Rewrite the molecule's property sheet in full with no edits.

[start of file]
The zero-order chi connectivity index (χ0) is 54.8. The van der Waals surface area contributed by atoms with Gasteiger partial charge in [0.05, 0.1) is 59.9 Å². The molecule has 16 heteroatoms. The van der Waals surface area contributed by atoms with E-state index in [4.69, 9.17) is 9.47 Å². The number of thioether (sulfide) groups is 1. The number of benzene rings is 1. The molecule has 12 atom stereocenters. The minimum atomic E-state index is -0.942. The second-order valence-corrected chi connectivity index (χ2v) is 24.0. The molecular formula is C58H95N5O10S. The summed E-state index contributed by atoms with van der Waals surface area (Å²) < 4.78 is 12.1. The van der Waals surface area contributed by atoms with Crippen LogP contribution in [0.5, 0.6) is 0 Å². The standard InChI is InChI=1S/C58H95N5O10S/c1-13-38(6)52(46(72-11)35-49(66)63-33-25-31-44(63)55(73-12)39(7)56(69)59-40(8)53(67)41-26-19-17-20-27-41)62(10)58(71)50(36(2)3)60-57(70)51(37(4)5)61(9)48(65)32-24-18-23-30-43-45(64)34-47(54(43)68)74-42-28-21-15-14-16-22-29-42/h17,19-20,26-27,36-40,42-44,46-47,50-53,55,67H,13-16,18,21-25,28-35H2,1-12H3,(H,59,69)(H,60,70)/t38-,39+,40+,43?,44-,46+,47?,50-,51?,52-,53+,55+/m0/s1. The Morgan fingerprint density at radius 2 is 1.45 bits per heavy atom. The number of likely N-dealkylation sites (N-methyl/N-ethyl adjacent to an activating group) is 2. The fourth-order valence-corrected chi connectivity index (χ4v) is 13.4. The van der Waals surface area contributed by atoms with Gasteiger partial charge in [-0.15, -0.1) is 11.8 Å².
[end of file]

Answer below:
The zero-order chi connectivity index (χ0) is 54.8. The van der Waals surface area contributed by atoms with Gasteiger partial charge in [0.05, 0.1) is 59.9 Å². The molecule has 16 heteroatoms. The van der Waals surface area contributed by atoms with E-state index in [4.69, 9.17) is 9.47 Å². The number of thioether (sulfide) groups is 1. The number of benzene rings is 1. The molecule has 12 atom stereocenters. The minimum atomic E-state index is -0.942. The second-order valence-corrected chi connectivity index (χ2v) is 24.0. The molecular formula is C58H95N5O10S. The summed E-state index contributed by atoms with van der Waals surface area (Å²) < 4.78 is 12.1. The van der Waals surface area contributed by atoms with Crippen LogP contribution in [0.5, 0.6) is 0 Å². The standard InChI is InChI=1S/C58H95N5O10S/c1-13-38(6)52(46(72-11)35-49(66)63-33-25-31-44(63)55(73-12)39(7)56(69)59-40(8)53(67)41-26-19-17-20-27-41)62(10)58(71)50(36(2)3)60-57(70)51(37(4)5)61(9)48(65)32-24-18-23-30-43-45(64)34-47(54(43)68)74-42-28-21-15-14-16-22-29-42/h17,19-20,26-27,36-40,42-44,46-47,50-53,55,67H,13-16,18,21-25,28-35H2,1-12H3,(H,59,69)(H,60,70)/t38-,39+,40+,43?,44-,46+,47?,50-,51?,52-,53+,55+/m0/s1. The Morgan fingerprint density at radius 2 is 1.45 bits per heavy atom. The number of likely N-dealkylation sites (N-methyl/N-ethyl adjacent to an activating group) is 2. The fourth-order valence-corrected chi connectivity index (χ4v) is 13.4. The van der Waals surface area contributed by atoms with Gasteiger partial charge in [-0.15, -0.1) is 11.8 Å².